Thus, to no surprise, this generation is expecting the same quality of technology they are used to in their workplace and they are more than open to gamificaton that allows brands to tap into consumers' competitive instincts to increase engagement and drive purchases. Gamification, the application of characteristics from games into non-gaming contexts to engage and motivate, is simply in their blood.
And since Gen Y’s ascent in the workforce is driving rapid change, many enterprise software giants, like SAP, Microsoft, or Salesforce just to name a few, started to integrate gamification, the language, metaphors and characteristics from games, into their products and business processes in order to engage and motivate not only their Gen Y employees, but everyone.
Case study: SAP’s Community Network (SCN)
SAP’s Community Network (SCN), for example, a site for SAP customers, partners, experts and developers to communicate, share, network and collaborate, has over 2 million members. There are 6,000 forum posts a day, and more than 200,000 unique assets.
With such a large volume of people and content, how do you make the true experts and influencers stand out?
Well, SAP built a Contributor Recognition Program into SCN. The effect is that users can earn community points for every contribution they make that serve then as an indicator of status in the SCN community. Users only need 250 points to reach the initial level of Bronze Active Contributor, but then need to work to gain recognition as a Top Contributor in their field of expertise.
Gamification elements in SAP’s Contributor Recognition Program include:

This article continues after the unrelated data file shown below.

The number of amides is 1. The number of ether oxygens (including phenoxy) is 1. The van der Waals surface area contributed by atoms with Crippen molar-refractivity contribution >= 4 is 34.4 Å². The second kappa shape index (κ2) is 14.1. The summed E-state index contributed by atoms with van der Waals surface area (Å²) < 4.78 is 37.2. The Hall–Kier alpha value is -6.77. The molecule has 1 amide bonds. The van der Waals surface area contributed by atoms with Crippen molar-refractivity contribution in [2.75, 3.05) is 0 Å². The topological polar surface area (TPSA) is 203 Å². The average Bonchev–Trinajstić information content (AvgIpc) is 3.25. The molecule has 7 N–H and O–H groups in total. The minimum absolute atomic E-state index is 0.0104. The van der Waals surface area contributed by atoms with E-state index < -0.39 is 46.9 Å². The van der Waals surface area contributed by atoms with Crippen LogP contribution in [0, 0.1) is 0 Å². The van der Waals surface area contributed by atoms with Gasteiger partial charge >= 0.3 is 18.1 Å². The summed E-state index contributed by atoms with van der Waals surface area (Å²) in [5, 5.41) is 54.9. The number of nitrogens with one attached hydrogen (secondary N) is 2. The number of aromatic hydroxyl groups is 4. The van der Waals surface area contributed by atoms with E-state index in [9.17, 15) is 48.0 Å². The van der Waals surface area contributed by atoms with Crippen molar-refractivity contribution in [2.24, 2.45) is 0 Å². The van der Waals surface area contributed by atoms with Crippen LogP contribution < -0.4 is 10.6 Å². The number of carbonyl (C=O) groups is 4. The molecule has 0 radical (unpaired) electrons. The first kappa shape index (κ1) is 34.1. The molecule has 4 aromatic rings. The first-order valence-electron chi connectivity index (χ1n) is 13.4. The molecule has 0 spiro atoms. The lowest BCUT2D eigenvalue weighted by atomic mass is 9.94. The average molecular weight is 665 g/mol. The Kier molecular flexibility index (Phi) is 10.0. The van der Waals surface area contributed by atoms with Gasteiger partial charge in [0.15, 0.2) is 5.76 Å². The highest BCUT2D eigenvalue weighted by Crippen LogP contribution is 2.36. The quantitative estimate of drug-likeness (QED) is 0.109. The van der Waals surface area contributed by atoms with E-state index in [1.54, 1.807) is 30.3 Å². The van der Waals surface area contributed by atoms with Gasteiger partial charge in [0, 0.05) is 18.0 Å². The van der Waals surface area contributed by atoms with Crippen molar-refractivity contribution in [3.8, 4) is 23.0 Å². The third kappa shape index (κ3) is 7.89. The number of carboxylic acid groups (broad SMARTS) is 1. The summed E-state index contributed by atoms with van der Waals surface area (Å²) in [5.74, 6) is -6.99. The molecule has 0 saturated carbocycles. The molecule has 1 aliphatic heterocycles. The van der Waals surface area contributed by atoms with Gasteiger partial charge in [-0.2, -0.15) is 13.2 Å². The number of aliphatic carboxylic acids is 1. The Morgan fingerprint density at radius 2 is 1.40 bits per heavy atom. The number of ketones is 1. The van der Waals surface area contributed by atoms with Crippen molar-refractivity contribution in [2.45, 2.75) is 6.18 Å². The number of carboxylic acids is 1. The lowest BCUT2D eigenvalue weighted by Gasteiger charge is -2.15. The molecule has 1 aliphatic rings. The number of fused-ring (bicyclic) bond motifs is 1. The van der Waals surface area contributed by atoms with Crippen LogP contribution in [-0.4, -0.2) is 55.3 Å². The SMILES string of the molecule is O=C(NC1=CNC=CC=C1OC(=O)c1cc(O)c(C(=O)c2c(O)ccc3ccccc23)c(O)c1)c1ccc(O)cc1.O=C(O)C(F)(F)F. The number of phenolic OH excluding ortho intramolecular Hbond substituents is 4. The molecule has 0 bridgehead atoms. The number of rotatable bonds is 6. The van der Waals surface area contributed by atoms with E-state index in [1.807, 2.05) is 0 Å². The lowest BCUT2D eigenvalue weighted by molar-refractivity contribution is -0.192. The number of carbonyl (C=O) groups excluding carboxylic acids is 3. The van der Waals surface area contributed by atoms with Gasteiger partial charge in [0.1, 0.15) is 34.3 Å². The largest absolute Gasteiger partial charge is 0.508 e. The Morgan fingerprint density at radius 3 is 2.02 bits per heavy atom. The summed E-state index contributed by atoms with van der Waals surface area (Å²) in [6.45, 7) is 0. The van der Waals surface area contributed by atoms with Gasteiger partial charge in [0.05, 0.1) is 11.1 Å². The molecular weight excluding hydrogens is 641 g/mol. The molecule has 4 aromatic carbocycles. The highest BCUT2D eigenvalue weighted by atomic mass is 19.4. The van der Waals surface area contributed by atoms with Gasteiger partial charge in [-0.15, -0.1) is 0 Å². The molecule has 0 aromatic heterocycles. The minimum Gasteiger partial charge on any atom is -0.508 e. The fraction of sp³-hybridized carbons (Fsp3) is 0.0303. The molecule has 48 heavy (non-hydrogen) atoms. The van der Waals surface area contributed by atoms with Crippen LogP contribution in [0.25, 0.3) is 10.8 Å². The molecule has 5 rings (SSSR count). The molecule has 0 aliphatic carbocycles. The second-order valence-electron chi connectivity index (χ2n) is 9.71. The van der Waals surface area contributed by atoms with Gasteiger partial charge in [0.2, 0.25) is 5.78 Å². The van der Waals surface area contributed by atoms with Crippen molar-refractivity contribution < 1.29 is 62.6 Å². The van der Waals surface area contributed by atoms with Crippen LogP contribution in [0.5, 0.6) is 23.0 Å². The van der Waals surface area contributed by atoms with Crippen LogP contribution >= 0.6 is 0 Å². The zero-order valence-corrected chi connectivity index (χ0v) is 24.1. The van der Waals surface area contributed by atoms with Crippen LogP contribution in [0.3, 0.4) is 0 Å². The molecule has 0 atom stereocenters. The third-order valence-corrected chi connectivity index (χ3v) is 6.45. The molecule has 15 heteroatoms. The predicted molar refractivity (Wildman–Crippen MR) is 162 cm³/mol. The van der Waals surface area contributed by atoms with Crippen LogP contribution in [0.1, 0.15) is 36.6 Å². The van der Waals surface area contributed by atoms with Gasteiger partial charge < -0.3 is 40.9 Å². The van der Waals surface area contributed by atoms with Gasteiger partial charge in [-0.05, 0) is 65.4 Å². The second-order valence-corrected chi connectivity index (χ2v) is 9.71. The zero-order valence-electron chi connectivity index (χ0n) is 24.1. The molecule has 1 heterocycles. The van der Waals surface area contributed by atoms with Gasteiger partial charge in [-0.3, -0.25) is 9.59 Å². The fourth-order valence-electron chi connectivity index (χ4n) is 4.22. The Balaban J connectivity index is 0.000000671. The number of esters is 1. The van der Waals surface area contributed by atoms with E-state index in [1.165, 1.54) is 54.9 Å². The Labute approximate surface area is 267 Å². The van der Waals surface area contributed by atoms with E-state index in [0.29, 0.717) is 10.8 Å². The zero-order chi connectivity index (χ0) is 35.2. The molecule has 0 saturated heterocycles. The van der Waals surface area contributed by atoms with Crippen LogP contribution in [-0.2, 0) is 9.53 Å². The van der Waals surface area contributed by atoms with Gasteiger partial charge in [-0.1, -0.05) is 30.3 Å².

Transparency: Profile pages and leaderboards show how individuals and companies are doing against each other. Individuals and teams are scored on the content that they have created, which is maintained forever and accessible to anyone, so it’s easy to see and understand everyone’s performance and abilities.
Goal Setting: There are multiple types of goals within SCN – from leveling up as an overall contributor to having specific pieces of content that you created and are reviewed highly by your peers or by SAP’s moderators. The ultimate goal is to establish a reputation on the SCN site that positively impacts your career.
Competition: There is a very competitive element on the site. Businesses looking for SAP experts use individual and company rankings on SCN to determine who they should talk to. Hiring managers are looking for SCN points on resumes, and interviewing those candidates first.
Badges: Badges indicate SCN mentors, SAP employees, and 4 different levels of Active Contributors (Bronze, Silver, Gold, and Platinum)
Leveling Up: By earning points you can move up the Active Contributor scale and raise your status in the SCN community.
Teams: Individuals can be part of their company’s team. Individual points then aggregate into a company score, and there are company leaderboards to drive competition amongst companies. A company’s position on the leaderboard is important enough that companies are adding SCN points to the KPIs for their employees in their performance evaluations.
SAP presents gamification par excellence for recruitment purposes as well as service level improvements that is up to the spirit of the time. As a forward-thinking organization, the company is engaging its employees and business partners with meaningful and intrinsic rewards and uses sophisticated game mechanics to drive higher levels of engagement that makes a huge difference for SAP’s overall customer service quality. (Source: Bunchball White paper: Enterprise Gamification: The Gen Y Factor)
By Daniela La Marca